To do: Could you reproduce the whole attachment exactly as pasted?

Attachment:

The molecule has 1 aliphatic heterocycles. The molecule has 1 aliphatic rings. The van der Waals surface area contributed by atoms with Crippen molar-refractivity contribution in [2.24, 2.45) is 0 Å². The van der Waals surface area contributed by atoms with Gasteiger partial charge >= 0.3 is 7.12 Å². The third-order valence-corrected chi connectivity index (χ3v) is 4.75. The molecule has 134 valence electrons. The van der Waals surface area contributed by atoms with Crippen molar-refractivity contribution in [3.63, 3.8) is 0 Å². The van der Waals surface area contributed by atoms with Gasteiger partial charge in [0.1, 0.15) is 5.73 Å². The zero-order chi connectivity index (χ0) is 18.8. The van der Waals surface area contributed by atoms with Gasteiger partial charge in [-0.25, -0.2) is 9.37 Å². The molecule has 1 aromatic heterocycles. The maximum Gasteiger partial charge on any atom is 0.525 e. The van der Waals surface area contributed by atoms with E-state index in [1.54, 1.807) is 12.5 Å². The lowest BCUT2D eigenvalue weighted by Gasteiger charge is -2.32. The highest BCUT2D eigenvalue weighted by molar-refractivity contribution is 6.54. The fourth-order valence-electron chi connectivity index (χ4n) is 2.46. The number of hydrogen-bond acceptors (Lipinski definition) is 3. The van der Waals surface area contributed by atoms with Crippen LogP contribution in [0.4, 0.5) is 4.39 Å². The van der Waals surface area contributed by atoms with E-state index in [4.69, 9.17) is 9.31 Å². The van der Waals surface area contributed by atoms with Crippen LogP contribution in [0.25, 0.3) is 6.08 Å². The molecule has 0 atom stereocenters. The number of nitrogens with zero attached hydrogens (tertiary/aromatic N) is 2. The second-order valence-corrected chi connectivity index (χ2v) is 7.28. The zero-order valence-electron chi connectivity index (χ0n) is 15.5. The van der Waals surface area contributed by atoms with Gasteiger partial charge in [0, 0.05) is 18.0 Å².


The molecule has 1 aliphatic heterocycles. The molecule has 1 aliphatic rings. The van der Waals surface area contributed by atoms with Crippen molar-refractivity contribution in [2.24, 2.45) is 0 Å². The van der Waals surface area contributed by atoms with Gasteiger partial charge >= 0.3 is 7.12 Å². The third-order valence-corrected chi connectivity index (χ3v) is 4.75. The molecule has 134 valence electrons. The van der Waals surface area contributed by atoms with Crippen molar-refractivity contribution in [3.63, 3.8) is 0 Å². The van der Waals surface area contributed by atoms with Gasteiger partial charge in [0.1, 0.15) is 5.73 Å². The zero-order chi connectivity index (χ0) is 18.8. The van der Waals surface area contributed by atoms with Gasteiger partial charge in [-0.25, -0.2) is 9.37 Å². The molecule has 1 aromatic heterocycles. The maximum Gasteiger partial charge on any atom is 0.525 e. The van der Waals surface area contributed by atoms with E-state index in [1.54, 1.807) is 12.5 Å². The lowest BCUT2D eigenvalue weighted by Gasteiger charge is -2.32. The highest BCUT2D eigenvalue weighted by molar-refractivity contribution is 6.54. The fourth-order valence-electron chi connectivity index (χ4n) is 2.46. The number of hydrogen-bond acceptors (Lipinski definition) is 3. The van der Waals surface area contributed by atoms with Crippen LogP contribution in [0.4, 0.5) is 4.39 Å². The van der Waals surface area contributed by atoms with E-state index in [4.69, 9.17) is 9.31 Å². The van der Waals surface area contributed by atoms with Crippen LogP contribution in [0.25, 0.3) is 6.08 Å². The molecule has 0 atom stereocenters. The number of nitrogens with zero attached hydrogens (tertiary/aromatic N) is 2. The second-order valence-corrected chi connectivity index (χ2v) is 7.28. The zero-order valence-electron chi connectivity index (χ0n) is 15.5. The van der Waals surface area contributed by atoms with Gasteiger partial charge in [0, 0.05) is 18.0 Å².